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Lennox BERKELEY (1903-1989)
Sacred Choral Music

Crux Fidelis Op.43 no. (1955); Missa Brevis Op.57 (1960); Magnificat and Nunc Dimittis Op.99 (1980); Three Latin Motets (1972); The Lord is my Shepherd Op.91 no.1 (1975); Mass for Five voices Op.64 (1964); Look up, sweet babe Op.43 no.2 (1955); A Festival Anthem Op.21 no.2 (1945); Toccata from Three pieces for organ Op.72 no.1 (1966-8)
Choir of St. John’s College, Cambridge/Christopher Robinson
Jonathan Vaughan, Organ
Recorded at St. John’s Cambridge, March 2003
NAXOS 8.557277 [75.10]

The more I hear this extraordinary and sensitively written music the more I am astonished that, having been a lay clerk and myself involved in church music for more years than I care to remember, I have only sung two of the pieces on this CD. In fact I have sung only one other of Berkeley’s choral works, the well known Christmas motet ‘I sing of a Maiden’ (not recorded here). Why? Well as the booklet notes by Andrew Burn say: now is at last the time when Lennox Berkeley can have his day.

Berkeley was a contemporary of Edmund Rubbra who was also a man of faith and for most of his life, like Berkeley a Roman Catholic. He too wrote much for the church. This same choir recorded for Naxos an award-winning disc of his church music two years ago. Herbert Howells was, unlike Berkeley and Rubbra, an Anglican. He was eleven years older than Berkeley but is much closer to him in style and atmosphere than Rubbra. Berkeley’s late, ethereal and lyrical Mag’ and Nunc bear witness to what I mean. The same comment could well apply to the moving Mass for five voices. Here, as elsewhere on the CD, I sometimes find the boy’s vowels to be too covered, too precious almost. I have to admit to preferring the more open vowels more typical of good continental choristers and also of the choir of New College Oxford.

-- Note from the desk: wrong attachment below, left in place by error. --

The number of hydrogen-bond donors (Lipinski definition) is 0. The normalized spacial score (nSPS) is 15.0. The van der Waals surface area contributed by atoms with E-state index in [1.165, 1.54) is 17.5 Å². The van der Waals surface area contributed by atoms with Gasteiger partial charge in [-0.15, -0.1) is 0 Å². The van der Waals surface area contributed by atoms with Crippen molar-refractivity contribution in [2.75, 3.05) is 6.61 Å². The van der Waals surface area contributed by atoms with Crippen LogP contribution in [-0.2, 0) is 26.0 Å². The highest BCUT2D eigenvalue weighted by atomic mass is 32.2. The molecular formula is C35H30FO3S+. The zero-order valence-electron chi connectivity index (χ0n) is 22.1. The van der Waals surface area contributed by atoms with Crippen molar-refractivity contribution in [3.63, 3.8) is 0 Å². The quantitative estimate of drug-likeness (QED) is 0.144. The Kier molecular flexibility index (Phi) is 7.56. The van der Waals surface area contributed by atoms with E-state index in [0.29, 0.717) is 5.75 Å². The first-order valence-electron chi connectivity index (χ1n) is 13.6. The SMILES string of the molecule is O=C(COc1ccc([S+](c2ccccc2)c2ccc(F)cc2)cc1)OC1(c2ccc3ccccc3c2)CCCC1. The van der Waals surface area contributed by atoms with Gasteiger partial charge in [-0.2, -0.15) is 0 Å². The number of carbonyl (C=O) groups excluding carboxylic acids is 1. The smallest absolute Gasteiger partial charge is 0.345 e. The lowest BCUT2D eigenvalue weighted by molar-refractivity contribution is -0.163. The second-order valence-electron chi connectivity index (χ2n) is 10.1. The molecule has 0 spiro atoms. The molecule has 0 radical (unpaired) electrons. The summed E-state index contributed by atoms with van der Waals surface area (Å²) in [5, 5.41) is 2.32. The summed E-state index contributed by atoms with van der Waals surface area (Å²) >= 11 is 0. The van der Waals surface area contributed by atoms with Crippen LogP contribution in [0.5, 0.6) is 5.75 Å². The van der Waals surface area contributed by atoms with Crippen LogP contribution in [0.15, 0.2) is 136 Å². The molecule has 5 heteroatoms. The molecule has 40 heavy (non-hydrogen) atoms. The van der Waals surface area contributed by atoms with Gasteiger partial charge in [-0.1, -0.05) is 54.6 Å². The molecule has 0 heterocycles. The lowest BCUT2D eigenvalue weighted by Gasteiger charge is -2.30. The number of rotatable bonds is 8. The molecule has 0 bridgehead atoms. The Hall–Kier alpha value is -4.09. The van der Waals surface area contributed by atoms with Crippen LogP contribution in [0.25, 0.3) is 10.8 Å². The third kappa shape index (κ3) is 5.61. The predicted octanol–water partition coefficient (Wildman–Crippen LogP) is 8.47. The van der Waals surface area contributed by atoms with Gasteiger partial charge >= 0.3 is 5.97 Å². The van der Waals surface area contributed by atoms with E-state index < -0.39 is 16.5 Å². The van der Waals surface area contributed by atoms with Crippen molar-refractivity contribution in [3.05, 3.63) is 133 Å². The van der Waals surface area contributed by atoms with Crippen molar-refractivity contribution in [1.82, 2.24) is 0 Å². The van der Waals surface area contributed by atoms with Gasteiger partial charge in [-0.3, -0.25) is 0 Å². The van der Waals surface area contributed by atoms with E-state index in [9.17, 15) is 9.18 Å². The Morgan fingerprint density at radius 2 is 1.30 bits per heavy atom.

Both Berkeley and Howells never seem to be too far away from plainchant. Listen to the uninhbited flexible modal lines and the seemingly free rhythmic flow in for example the Gloria of Berkeley’s ‘Missa Brevis’. The opening intonation which is, of course, authentic plainchant, flows and ebbs into Berkeley’s own line for ‘et in terra pax’ so that it appears to be plainchant itself until the illusion is phased away by the entry of another voice.

With the ‘Festival Anthem’ of 1944 one is reminded of Berkeley’s very particular friend and colleague Benjamin Britten. Just two year’s before this Britten had composed ‘Rejoice in the Lamb’ for the same commissioner, Walter Hussey, who at that time was Vicar at the go-ahead church of St. Matthews Northampton. Berkeley takes three texts from the so-called ‘mystical school of English poetry’, men who were contemporary with Christopher Smart and set by Britten, that is George Herbert and Henry Vaughan. However in my view piece this can only rank as early and interesting. I find it unsatisfactory in its overall balance. Its rather sudden and quiet ending is unsatisfying and left me wondering what it led into next.

The ‘Three Latin Motets’ are wonderful pieces setting ancient texts. They are unaccompanied and in the case of the third, the setting of the ‘Regina Coeli’, unbuttoned … even extremely joyous. The middle motet ‘Veni sponsa, Christi’ ends with a deliciously beautiful Alleluia with an unexpected final chord. But talking of ‘unbuttoned’ reminds me to mention the Organ Toccata with which the CD ends. It is quite dissonant, very virtuoso; quite different from much of the other music.

This is a well chosen group of pieces stretching across much of the composer’s lifetime from 1944 to his last years of compositional activity in the early 1980s.

The performances are, with the exception mentioned above, exemplary. Although you will need to turn up the volume control higher than usual the recordings are near to faultless.

This CD acts as an ideal farewell from Christopher Robinson who retired from St.John’s in July 2003 after twelve years of wonderful music making. Highly recommendable.

Gary Higginson

See also review by John Quinn



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